What's Coming - Standards-Based Report Cards
The Journey Towards Standards Based Grading
Standards Based Grading for Learning Habits
In many traditional grading systems, behaviors such as attendance, tardiness, class participation or the ability to complete work on time are factored into final grades with scores from tests and assignments. While attendance and class participation are important to success in school, averaging together behaviors and academics makes it harder to determine where students are excelling or struggling. For example, has the student failed to understand critical concepts or skills, or did they simply not turn in their homework on time? Is it a learning problem or a behavior problem? In order for us to move to standards based grading (which grades students only on their understanding of the standard) learning habits need to be monitored and reported separately from academics.
Student work habits, behaviors and character traits are essential to academic success. Great Falls Public Schools has created a set of learning habits that teachers use to evaluate student progress. Students will be graded with a C for consistently demonstrates, a S for sometimes demonstrates or a NY for not yet demonstrating.
The report card will look like the following:
Teachers will be using this rubric to score your child on the report cards.
What Is Standards-Based Grading?
Standards-based grading links intentional instruction with learning targets. It gives an accurate measure of the student's ability and allows for teachers, students and families to see the progression of skills and growth. Standards-based grading requires the use of data to drive instruction, provide specific feedback, and track student progress and achievement.
What is the purpose of Standards-Based Grading?
Standards-based grading shows grade level skills a student has learned and still needs to learn.
- Provides feedback on student progress
- Teachers use data to adapt instruction to meet individual needs
- Grades reflect mastery of grade level material or how well students understand the material presented in class
- Better prepares students for college and career
How does Standards-Based Grading differ from traditional letter grades?
Standards-based grading informs us about what students know and have learned. Standards-based grading measures a student’s knowledge of grade level content over time by reporting the most recent, consistent level of performance. For example, a student might struggle in the beginning of a grading period with new content but may demonstrate proficiency by the end of the grading period. In traditional grading, the student’s performance for the whole grading period would be averaged, and early assessment scores that were low would be averaged together with proficient assessment scores. The result of the scores averaged would be a lower grade. When a percentage system is applied, it can be misleading. In standards-based grading, a student who reaches proficiency would be reported proficient, and the grade would reflect current performance level.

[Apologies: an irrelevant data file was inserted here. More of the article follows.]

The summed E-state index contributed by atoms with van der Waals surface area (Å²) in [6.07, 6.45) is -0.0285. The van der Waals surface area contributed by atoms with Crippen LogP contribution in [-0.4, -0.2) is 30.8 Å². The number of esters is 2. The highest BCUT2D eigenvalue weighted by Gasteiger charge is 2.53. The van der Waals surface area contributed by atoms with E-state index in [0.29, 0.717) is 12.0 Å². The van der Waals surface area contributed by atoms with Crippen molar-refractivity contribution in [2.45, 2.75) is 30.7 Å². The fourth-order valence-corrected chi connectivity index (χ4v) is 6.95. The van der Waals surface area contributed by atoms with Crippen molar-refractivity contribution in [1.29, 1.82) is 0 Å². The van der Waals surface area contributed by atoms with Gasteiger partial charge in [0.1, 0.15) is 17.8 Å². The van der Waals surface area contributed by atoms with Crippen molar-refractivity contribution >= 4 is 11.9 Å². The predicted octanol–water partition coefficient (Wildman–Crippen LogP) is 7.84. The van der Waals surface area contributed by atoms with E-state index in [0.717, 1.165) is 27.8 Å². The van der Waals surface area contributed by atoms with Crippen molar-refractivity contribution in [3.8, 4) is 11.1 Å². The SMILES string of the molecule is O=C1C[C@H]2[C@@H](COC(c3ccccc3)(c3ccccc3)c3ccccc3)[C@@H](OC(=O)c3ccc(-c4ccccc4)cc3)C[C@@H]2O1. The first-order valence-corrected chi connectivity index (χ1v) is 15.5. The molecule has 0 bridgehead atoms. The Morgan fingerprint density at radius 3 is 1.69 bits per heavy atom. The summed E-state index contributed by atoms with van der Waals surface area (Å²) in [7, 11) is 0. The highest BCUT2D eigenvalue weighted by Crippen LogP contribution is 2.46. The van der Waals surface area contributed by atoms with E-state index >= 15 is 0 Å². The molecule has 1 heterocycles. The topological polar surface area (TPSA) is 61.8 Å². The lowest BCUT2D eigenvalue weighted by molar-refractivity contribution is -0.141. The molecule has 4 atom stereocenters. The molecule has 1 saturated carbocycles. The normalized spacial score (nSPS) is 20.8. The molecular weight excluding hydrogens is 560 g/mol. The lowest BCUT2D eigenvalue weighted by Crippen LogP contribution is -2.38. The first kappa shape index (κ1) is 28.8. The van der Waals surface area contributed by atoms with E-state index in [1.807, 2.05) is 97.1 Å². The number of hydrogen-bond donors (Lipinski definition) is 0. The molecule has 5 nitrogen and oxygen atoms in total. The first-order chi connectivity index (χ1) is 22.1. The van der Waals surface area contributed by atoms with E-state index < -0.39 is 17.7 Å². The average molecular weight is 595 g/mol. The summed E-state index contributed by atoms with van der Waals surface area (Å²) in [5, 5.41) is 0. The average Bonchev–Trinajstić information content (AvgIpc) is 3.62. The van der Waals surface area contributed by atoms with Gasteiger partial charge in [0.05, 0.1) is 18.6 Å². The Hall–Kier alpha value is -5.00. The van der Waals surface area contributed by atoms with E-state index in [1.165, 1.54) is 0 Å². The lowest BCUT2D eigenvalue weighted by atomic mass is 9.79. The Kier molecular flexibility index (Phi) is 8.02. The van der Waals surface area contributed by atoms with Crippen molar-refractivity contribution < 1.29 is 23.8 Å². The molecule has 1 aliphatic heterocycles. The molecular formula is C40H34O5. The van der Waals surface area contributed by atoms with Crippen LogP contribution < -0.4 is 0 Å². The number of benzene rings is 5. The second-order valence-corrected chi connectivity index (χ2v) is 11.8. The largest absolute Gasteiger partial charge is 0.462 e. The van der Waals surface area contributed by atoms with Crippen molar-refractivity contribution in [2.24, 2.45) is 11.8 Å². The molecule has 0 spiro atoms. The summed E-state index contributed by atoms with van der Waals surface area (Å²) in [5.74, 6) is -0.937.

Traditional grading often measures many different factors such as homework, extra credit, attendance, behavior, etc....and sometimes compares how well students do in relation to their classmates. Standards-based grading measures how well an individual student is doing in relation to each grade-level standard or skill. Standards-based grading gives students and parents specific information on what the student knows and what the student can do. It eliminates many of the factors that can distort the final traditional grade as a true indicator of mastery. It clears up the uncertainty about what the grade means. The goal is to do all we can to make sure that a grade is the best representation of how well a student knows the content.
What are the benefits of Standards-Based Grading?
- Grades reflect how well students understand the material presented and practiced in class
- Learning targets are clearly defined and aligned to state standards
- Multiple opportunities and ways through which to demonstrate proficiency
- Ability to monitor their own progress toward the achievement of specified targets
- Specific feedback on progress helps build self-esteem, pride and motivation
- Grades have more meaning
- Awareness of what your student knows and is able to do
- Ability to see the learning progression
- Knowledge of what areas your student needs more support
- Empowerment to increase your student's confidence and to actively participate in your student's learning goals
- Knowledge of exactly where students are in the learning continuum
- Each graded assignment has the same aligned standards and expectations
- Assessment results help determine when students need more support and when they need challenging work